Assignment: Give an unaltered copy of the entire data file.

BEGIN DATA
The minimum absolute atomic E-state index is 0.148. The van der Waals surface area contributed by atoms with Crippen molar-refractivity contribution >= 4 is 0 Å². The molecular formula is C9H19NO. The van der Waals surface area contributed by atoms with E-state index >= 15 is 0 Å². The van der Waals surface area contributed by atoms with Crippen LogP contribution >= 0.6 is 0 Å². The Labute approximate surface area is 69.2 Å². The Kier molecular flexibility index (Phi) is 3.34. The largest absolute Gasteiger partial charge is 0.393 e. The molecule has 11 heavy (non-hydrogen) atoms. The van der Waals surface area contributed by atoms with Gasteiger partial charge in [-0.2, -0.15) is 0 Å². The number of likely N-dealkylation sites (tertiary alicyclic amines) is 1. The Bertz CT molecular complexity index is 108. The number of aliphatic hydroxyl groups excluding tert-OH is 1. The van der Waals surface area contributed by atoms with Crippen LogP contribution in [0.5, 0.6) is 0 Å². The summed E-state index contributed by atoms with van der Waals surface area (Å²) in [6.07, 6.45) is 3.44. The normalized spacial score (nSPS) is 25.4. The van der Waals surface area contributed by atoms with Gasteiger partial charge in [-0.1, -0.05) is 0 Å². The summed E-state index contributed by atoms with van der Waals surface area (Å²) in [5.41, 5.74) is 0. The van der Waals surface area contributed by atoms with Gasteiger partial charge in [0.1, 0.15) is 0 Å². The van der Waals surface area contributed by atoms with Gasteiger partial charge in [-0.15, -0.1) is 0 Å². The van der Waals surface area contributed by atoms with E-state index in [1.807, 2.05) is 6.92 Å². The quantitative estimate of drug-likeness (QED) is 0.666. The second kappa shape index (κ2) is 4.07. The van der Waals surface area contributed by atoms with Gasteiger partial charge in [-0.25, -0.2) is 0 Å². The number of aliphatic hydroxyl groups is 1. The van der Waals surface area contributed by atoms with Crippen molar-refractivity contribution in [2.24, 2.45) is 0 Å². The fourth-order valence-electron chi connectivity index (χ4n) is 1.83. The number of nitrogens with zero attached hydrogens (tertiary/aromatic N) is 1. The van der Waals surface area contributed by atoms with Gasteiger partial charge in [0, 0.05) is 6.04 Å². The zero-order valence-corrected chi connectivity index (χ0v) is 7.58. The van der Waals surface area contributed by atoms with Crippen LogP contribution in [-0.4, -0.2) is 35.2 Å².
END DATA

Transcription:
The minimum absolute atomic E-state index is 0.148. The van der Waals surface area contributed by atoms with Crippen molar-refractivity contribution >= 4 is 0 Å². The molecular formula is C9H19NO. The van der Waals surface area contributed by atoms with E-state index >= 15 is 0 Å². The van der Waals surface area contributed by atoms with Crippen LogP contribution >= 0.6 is 0 Å². The Labute approximate surface area is 69.2 Å². The Kier molecular flexibility index (Phi) is 3.34. The largest absolute Gasteiger partial charge is 0.393 e. The molecule has 11 heavy (non-hydrogen) atoms. The van der Waals surface area contributed by atoms with Gasteiger partial charge in [-0.2, -0.15) is 0 Å². The number of likely N-dealkylation sites (tertiary alicyclic amines) is 1. The Bertz CT molecular complexity index is 108. The number of aliphatic hydroxyl groups excluding tert-OH is 1. The van der Waals surface area contributed by atoms with Crippen LogP contribution in [0.5, 0.6) is 0 Å². The summed E-state index contributed by atoms with van der Waals surface area (Å²) in [6.07, 6.45) is 3.44. The normalized spacial score (nSPS) is 25.4. The van der Waals surface area contributed by atoms with Gasteiger partial charge in [-0.1, -0.05) is 0 Å². The summed E-state index contributed by atoms with van der Waals surface area (Å²) in [5.41, 5.74) is 0. The van der Waals surface area contributed by atoms with Gasteiger partial charge in [0.1, 0.15) is 0 Å². The van der Waals surface area contributed by atoms with Gasteiger partial charge in [-0.15, -0.1) is 0 Å². The van der Waals surface area contributed by atoms with E-state index in [1.807, 2.05) is 6.92 Å². The quantitative estimate of drug-likeness (QED) is 0.666. The second kappa shape index (κ2) is 4.07. The van der Waals surface area contributed by atoms with Gasteiger partial charge in [-0.25, -0.2) is 0 Å². The number of aliphatic hydroxyl groups is 1. The van der Waals surface area contributed by atoms with Crippen molar-refractivity contribution in [2.24, 2.45) is 0 Å². The fourth-order valence-electron chi connectivity index (χ4n) is 1.83. The number of nitrogens with zero attached hydrogens (tertiary/aromatic N) is 1. The van der Waals surface area contributed by atoms with Gasteiger partial charge in [0, 0.05) is 6.04 Å². The zero-order valence-corrected chi connectivity index (χ0v) is 7.58. The van der Waals surface area contributed by atoms with Crippen LogP contribution in [-0.4, -0.2) is 35.2 Å².